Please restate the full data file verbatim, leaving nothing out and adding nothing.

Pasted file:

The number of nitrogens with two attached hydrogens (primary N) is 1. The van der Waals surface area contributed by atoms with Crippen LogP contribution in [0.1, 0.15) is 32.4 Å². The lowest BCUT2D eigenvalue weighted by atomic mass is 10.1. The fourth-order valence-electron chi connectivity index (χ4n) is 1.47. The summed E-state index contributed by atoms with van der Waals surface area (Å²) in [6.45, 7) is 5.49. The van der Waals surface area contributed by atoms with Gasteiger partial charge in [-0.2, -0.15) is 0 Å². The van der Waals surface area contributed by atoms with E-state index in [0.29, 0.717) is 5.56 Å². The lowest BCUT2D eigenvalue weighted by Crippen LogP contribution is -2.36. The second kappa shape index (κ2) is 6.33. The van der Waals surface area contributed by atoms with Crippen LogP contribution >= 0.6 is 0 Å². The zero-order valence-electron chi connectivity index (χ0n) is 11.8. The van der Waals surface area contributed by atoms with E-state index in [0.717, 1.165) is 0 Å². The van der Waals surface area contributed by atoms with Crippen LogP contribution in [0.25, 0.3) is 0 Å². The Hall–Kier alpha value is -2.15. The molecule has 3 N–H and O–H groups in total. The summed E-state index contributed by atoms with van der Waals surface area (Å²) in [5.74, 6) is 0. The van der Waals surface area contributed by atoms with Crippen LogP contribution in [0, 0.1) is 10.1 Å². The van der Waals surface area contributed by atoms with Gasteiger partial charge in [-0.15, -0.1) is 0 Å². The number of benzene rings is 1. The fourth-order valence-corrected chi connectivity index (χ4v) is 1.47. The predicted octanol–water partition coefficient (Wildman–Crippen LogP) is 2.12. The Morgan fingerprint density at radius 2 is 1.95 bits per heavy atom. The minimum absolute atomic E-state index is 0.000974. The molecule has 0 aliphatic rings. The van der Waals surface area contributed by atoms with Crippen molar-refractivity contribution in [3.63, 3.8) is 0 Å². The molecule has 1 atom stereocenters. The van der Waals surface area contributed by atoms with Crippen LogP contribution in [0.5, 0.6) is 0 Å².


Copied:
The number of nitrogens with two attached hydrogens (primary N) is 1. The van der Waals surface area contributed by atoms with Crippen LogP contribution in [0.1, 0.15) is 32.4 Å². The lowest BCUT2D eigenvalue weighted by atomic mass is 10.1. The fourth-order valence-electron chi connectivity index (χ4n) is 1.47. The summed E-state index contributed by atoms with van der Waals surface area (Å²) in [6.45, 7) is 5.49. The van der Waals surface area contributed by atoms with Gasteiger partial charge in [-0.2, -0.15) is 0 Å². The van der Waals surface area contributed by atoms with E-state index in [0.29, 0.717) is 5.56 Å². The lowest BCUT2D eigenvalue weighted by Crippen LogP contribution is -2.36. The second kappa shape index (κ2) is 6.33. The van der Waals surface area contributed by atoms with Crippen LogP contribution >= 0.6 is 0 Å². The zero-order valence-electron chi connectivity index (χ0n) is 11.8. The van der Waals surface area contributed by atoms with E-state index in [0.717, 1.165) is 0 Å². The van der Waals surface area contributed by atoms with Crippen LogP contribution in [0.25, 0.3) is 0 Å². The Hall–Kier alpha value is -2.15. The molecule has 3 N–H and O–H groups in total. The summed E-state index contributed by atoms with van der Waals surface area (Å²) in [5.74, 6) is 0. The van der Waals surface area contributed by atoms with Crippen LogP contribution in [0, 0.1) is 10.1 Å². The van der Waals surface area contributed by atoms with Gasteiger partial charge in [-0.15, -0.1) is 0 Å². The number of benzene rings is 1. The fourth-order valence-corrected chi connectivity index (χ4v) is 1.47. The predicted octanol–water partition coefficient (Wildman–Crippen LogP) is 2.12. The Morgan fingerprint density at radius 2 is 1.95 bits per heavy atom. The minimum absolute atomic E-state index is 0.000974. The molecule has 0 aliphatic rings. The van der Waals surface area contributed by atoms with Crippen molar-refractivity contribution in [3.63, 3.8) is 0 Å². The molecule has 1 atom stereocenters. The van der Waals surface area contributed by atoms with Crippen LogP contribution in [0.5, 0.6) is 0 Å².